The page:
The state of Georgia says Uber is not paying sales tax as required by state law and is seeking millions from the ride-sharing company.
Uber says it believes it has abided by Georgia law and says the state is misinterpreting the law governing sales tax. The dispute is likely to end up in court with a lot riding on the outcome.
The Georgia Department of Revenue has sent Uber a bill for back taxes totaling $22.1 million dollars. It maintains that Uber should have been collecting sales tax and other fees for rides it billed within the state.
The question is whether a ride is a service that qualifies for the state sales tax. Published reports say the company does not collect sales tax while the state insists that it should.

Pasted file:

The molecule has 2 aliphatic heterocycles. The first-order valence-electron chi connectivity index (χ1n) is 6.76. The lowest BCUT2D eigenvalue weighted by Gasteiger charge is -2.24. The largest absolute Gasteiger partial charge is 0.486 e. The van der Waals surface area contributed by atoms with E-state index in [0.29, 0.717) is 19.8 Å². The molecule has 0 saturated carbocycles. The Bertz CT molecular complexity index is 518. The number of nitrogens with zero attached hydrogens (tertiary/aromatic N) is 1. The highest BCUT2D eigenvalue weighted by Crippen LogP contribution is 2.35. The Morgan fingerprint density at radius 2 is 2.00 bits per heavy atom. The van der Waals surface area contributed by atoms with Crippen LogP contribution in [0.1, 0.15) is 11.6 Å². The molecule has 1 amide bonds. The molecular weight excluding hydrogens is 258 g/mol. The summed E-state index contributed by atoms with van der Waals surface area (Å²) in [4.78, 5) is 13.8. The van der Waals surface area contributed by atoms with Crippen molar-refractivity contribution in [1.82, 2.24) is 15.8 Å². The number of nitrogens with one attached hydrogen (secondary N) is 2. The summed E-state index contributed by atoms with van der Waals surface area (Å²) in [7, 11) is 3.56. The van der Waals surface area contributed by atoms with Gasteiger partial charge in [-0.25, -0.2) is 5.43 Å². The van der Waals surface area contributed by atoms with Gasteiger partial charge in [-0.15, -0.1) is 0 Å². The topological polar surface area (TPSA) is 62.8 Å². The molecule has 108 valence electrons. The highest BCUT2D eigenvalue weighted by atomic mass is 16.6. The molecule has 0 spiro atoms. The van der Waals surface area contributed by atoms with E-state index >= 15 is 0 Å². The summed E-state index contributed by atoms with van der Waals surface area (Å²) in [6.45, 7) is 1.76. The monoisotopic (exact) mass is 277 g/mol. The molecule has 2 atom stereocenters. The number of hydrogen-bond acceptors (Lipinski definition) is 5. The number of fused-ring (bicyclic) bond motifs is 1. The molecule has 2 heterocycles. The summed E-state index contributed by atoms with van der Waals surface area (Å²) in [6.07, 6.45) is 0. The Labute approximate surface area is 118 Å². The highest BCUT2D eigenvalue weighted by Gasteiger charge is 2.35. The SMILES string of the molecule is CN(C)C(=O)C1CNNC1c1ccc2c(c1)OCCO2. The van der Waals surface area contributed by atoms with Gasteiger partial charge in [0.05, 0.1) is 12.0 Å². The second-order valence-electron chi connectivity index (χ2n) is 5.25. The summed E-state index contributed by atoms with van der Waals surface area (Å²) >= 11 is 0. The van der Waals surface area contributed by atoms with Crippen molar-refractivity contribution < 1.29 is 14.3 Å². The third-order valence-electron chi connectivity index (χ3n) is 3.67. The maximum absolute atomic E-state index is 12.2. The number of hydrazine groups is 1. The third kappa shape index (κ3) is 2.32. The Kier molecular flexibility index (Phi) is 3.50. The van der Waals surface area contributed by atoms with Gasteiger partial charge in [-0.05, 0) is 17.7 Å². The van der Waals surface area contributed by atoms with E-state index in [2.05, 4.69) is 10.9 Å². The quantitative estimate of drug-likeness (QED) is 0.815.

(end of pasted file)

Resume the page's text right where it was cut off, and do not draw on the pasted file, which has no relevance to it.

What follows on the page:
The state bases its argument on the fact that taxi services collect and pay sales tax. The state of Georgia says ride-sharing services like Uber and Lyft are essentially taxi services and should abide by the same rules.
For now, Uber has appealed the Department of Revenue’s claim to the state tax tribunal, which is designated under Georgia Law to settle these kinds of disputes.
Should Uber ultimately lose the case, not only will it have to pay Georgia the back taxes it will undoubtedly increase fares in the state of Georgia.
One group cheering on the state of Georgia is the taxicab industry, which does pay sales tax. John Boit, a spokesman for the Taxicab, Limousine & Paratransit Association told the Atlanta Journal and Constitution that making exceptions to the sales tax rule creates an unfair business advantage.
by Mark Huffman
December 10, 2018